Prime Or CFI?

Topic 32685 | Page 2

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Scott M's Comment
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I wrote- taking home $3900/wk… Yes, I am standing by- that this was said publicly at the Prime Inc Friday 8am weekly Facebook safety meeting. Will I provide a link to the you tube meeting were it was said in 2021? I don’t want to dig thru the you tube videos to find this statement. It was during the pandemic recovery. It was not said, at the meeting, how many months this 3900 average was achieved….. I have no desire to create or be involved in a rabbit trail that deviates from x100’s original purpose of this thread. And this is really all I want to contribute on the 3900 issue.

Big Scott (CFI's biggest 's Comment
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We don't have APUs. Our trucks will idle when the outside temp is 30 and below or 70 and above. Mine will idle any other time by raising the idle with cruise control. We have dry van and temp controlled (refer). We have terminals all over the country. We do run into Canada.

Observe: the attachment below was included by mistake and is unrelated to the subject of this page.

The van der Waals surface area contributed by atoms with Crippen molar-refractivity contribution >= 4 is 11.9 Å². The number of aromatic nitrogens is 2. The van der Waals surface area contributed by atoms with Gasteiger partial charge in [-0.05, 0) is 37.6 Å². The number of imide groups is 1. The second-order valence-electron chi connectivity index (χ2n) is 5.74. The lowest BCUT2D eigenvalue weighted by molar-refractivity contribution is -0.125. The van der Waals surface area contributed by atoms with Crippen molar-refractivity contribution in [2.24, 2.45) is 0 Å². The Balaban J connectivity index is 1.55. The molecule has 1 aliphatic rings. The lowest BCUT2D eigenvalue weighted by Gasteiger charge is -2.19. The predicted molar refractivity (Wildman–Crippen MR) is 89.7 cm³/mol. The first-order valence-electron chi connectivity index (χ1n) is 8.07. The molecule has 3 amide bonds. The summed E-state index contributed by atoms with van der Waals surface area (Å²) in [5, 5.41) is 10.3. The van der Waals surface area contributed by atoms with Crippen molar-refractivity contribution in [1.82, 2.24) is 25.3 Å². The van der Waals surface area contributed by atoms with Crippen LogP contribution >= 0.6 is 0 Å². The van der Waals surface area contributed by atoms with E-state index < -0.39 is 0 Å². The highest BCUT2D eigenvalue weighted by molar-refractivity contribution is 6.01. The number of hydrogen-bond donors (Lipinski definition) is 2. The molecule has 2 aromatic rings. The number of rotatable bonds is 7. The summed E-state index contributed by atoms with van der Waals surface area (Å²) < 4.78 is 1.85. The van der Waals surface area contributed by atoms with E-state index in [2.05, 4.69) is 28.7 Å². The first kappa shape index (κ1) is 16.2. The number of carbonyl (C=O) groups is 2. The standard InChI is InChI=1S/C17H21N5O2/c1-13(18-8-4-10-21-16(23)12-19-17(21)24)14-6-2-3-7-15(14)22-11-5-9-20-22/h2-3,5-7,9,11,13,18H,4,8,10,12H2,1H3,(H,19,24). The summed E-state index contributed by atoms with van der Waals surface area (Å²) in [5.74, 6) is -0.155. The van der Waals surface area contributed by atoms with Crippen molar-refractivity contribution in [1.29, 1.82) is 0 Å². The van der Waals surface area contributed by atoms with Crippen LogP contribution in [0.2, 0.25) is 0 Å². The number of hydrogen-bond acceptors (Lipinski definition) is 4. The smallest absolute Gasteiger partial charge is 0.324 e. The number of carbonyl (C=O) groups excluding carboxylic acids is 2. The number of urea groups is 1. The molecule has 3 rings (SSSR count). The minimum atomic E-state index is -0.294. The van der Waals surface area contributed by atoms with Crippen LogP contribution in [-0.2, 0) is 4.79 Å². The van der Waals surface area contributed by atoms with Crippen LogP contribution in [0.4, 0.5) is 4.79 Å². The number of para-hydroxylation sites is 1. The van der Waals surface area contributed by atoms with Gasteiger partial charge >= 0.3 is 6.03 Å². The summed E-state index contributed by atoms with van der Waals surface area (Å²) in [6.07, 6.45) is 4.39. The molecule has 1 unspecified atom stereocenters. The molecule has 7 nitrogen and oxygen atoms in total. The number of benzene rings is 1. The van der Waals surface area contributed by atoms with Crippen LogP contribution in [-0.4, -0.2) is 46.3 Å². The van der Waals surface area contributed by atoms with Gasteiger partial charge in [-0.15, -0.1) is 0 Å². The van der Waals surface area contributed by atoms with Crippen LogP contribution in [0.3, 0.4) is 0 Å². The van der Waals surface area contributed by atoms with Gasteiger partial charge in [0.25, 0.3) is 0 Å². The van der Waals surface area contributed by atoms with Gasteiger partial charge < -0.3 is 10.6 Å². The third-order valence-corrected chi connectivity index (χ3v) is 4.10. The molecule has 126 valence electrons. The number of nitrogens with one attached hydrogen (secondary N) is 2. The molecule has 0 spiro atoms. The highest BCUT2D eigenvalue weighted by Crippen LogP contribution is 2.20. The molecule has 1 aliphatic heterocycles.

Our trucks have Sirius/XM radios and have a TV mount. The newest trucks will have refrigerators. We are governed at 65 and can have an extra 2 MPH for passing. We also have shops around the country. Getting anything fixed on the road is simple.

I am happy with our benefits.

If you have to pay for showers or parking it is quickly reimbursed. We are paid on dispatch and can see what your earning with each load.

I hope this answers some questions.

Terminal: